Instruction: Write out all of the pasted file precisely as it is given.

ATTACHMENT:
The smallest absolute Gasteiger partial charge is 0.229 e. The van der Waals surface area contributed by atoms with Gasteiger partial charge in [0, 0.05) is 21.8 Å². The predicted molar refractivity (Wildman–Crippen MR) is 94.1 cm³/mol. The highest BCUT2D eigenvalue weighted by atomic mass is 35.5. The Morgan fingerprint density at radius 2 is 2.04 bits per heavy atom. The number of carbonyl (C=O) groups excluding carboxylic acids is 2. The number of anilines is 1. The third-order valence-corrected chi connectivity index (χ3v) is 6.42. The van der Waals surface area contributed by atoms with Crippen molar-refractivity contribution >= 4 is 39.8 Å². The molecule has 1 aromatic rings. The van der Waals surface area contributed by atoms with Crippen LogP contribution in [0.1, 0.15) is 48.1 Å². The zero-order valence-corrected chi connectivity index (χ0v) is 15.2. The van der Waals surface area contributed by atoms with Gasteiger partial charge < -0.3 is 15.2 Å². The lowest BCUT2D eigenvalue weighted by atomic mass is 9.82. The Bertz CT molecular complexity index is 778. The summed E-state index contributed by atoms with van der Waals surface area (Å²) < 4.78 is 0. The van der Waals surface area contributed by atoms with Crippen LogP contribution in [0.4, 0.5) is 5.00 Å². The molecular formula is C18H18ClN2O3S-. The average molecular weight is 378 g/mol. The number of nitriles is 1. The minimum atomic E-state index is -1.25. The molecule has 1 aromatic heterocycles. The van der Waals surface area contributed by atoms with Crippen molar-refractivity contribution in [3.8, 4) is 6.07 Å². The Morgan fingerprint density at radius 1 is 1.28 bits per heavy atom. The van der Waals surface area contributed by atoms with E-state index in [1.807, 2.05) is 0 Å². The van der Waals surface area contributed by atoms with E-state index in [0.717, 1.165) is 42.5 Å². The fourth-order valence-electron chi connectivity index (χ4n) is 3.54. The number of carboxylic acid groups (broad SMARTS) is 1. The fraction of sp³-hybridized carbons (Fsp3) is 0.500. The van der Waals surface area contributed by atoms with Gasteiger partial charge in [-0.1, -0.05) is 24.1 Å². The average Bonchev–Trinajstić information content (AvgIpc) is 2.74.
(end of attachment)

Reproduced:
The smallest absolute Gasteiger partial charge is 0.229 e. The van der Waals surface area contributed by atoms with Gasteiger partial charge in [0, 0.05) is 21.8 Å². The predicted molar refractivity (Wildman–Crippen MR) is 94.1 cm³/mol. The highest BCUT2D eigenvalue weighted by atomic mass is 35.5. The Morgan fingerprint density at radius 2 is 2.04 bits per heavy atom. The number of carbonyl (C=O) groups excluding carboxylic acids is 2. The number of anilines is 1. The third-order valence-corrected chi connectivity index (χ3v) is 6.42. The van der Waals surface area contributed by atoms with Crippen molar-refractivity contribution >= 4 is 39.8 Å². The molecule has 1 aromatic rings. The van der Waals surface area contributed by atoms with Crippen LogP contribution in [0.1, 0.15) is 48.1 Å². The zero-order valence-corrected chi connectivity index (χ0v) is 15.2. The van der Waals surface area contributed by atoms with Gasteiger partial charge < -0.3 is 15.2 Å². The lowest BCUT2D eigenvalue weighted by atomic mass is 9.82. The Bertz CT molecular complexity index is 778. The summed E-state index contributed by atoms with van der Waals surface area (Å²) < 4.78 is 0. The van der Waals surface area contributed by atoms with Crippen LogP contribution in [0.4, 0.5) is 5.00 Å². The molecular formula is C18H18ClN2O3S-. The average molecular weight is 378 g/mol. The number of nitriles is 1. The minimum atomic E-state index is -1.25. The molecule has 1 aromatic heterocycles. The van der Waals surface area contributed by atoms with Crippen molar-refractivity contribution in [3.8, 4) is 6.07 Å². The Morgan fingerprint density at radius 1 is 1.28 bits per heavy atom. The van der Waals surface area contributed by atoms with E-state index in [1.807, 2.05) is 0 Å². The van der Waals surface area contributed by atoms with E-state index in [0.717, 1.165) is 42.5 Å². The fourth-order valence-electron chi connectivity index (χ4n) is 3.54. The number of carboxylic acid groups (broad SMARTS) is 1. The fraction of sp³-hybridized carbons (Fsp3) is 0.500. The van der Waals surface area contributed by atoms with Gasteiger partial charge in [-0.1, -0.05) is 24.1 Å². The average Bonchev–Trinajstić information content (AvgIpc) is 2.74.